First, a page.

To keep up with competition we need to be better. We need to produce goods of higher quality faster. We need to produce goods that are innovative and have global appeal. America is great because of its ingenuity, its drive in pursuit of excellence.

Most people do not identify as a “Republican” or “Democrat,” and this antiquated duality is disenfranchising the electorate. Even those who ascribe to affiliation, the parties have become beholden to special interests and big donors. They are no longer accountable to the people that gave them power, and it’s time we take back our government.

If we want to have an America that is becoming better and becoming greater, we need to have equality, therefore we need to stop discriminating against women and empower women. If we empower women se will eventually see an America with equality, therefore, a better and greater America.

How can we preach about freedom when we threaten to take away rights from women, the freedom to marry someone who isn’t of the opposite sex, or deny the injustices against people of color that still occur today?

Clean energy is a growing issue that has been ignored for the past couple of decades. We as a nation need to understand that it is actually a serious matter, and not just a “hoax” created by the Chinese government. We must start considering using solar panels, wind energy or even wave turbulence to start protecting our environment.

We the citizens need to unite as one. The first step for us to be united with one another is to overcome the differences in each other and be able to see the goodness in one another. Don’t dwell on someone’s beliefs, skin tone or race.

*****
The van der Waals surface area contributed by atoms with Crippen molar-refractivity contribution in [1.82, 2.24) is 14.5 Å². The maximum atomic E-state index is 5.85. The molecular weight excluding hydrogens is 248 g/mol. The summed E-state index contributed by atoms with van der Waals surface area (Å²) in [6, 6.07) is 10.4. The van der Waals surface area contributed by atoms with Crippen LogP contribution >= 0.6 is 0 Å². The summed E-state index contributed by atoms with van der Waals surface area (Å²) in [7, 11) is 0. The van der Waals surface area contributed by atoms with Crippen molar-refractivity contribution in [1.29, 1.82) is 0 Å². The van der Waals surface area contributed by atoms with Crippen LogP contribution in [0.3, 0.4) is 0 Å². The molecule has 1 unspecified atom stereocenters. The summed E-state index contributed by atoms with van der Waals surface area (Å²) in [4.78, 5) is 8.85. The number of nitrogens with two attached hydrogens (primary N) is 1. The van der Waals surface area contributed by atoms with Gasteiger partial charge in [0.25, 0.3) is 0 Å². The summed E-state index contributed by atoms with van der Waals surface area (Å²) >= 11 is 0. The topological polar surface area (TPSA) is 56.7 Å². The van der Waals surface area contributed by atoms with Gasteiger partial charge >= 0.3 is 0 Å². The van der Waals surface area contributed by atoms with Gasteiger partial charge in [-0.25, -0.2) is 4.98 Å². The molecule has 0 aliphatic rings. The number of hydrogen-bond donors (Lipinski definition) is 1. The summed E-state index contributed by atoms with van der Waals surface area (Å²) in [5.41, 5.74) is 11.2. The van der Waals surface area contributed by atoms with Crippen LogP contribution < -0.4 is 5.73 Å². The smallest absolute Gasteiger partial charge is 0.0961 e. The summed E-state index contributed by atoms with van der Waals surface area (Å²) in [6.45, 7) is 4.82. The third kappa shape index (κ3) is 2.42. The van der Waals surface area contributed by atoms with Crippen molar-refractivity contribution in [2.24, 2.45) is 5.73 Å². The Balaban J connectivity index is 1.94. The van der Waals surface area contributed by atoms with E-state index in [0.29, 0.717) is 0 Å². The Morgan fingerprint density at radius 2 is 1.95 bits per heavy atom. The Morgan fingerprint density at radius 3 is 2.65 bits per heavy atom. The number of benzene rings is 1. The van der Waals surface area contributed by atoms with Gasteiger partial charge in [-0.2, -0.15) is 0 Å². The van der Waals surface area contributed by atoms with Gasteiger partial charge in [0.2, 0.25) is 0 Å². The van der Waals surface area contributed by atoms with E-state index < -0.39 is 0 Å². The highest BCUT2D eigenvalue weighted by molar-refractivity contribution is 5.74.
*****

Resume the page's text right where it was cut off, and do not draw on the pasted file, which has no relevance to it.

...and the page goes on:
My goal is that we all work with one another, for one another. I hope that we can all show each other the same compassion and generosity that we would show a child or close friend. I want to work for all of you, and I’d love it if all of you would work for one another.

In reality, talk is cheap, so I am here today in front of my lovely nation promising to prove that I am not cheap. I will do whatever it takes to protect and continue to prosper as a nation.

I would like to see the change in presidency that the Electoral College is not a win or take all system state by state. I believe that form of voting isn’t a full democracy the way we say it is.

My final dream for this country is that there is unity. My ideal wish is that everyone would be welcome here and that people will no longer feel the pressure to assimilate in order to belong. Our country is made up by a variety of people with all kinds of backgrounds and ideologies, which should be embraced and not stopped.

Jim Scheibel, a former mayor of St. Paul, is Professor of Practice in the Management, Marketing and Public Administration Department, Hamline University. He is a former director of both AmeriCorps VISTA and the Senior Corps. 


If you’re interested in joining the discussion, add your voice to the Comment section below — or consider writing a letter or a longer-form Community Voices commentary. (For more information about Community Voices, email Susan Albright at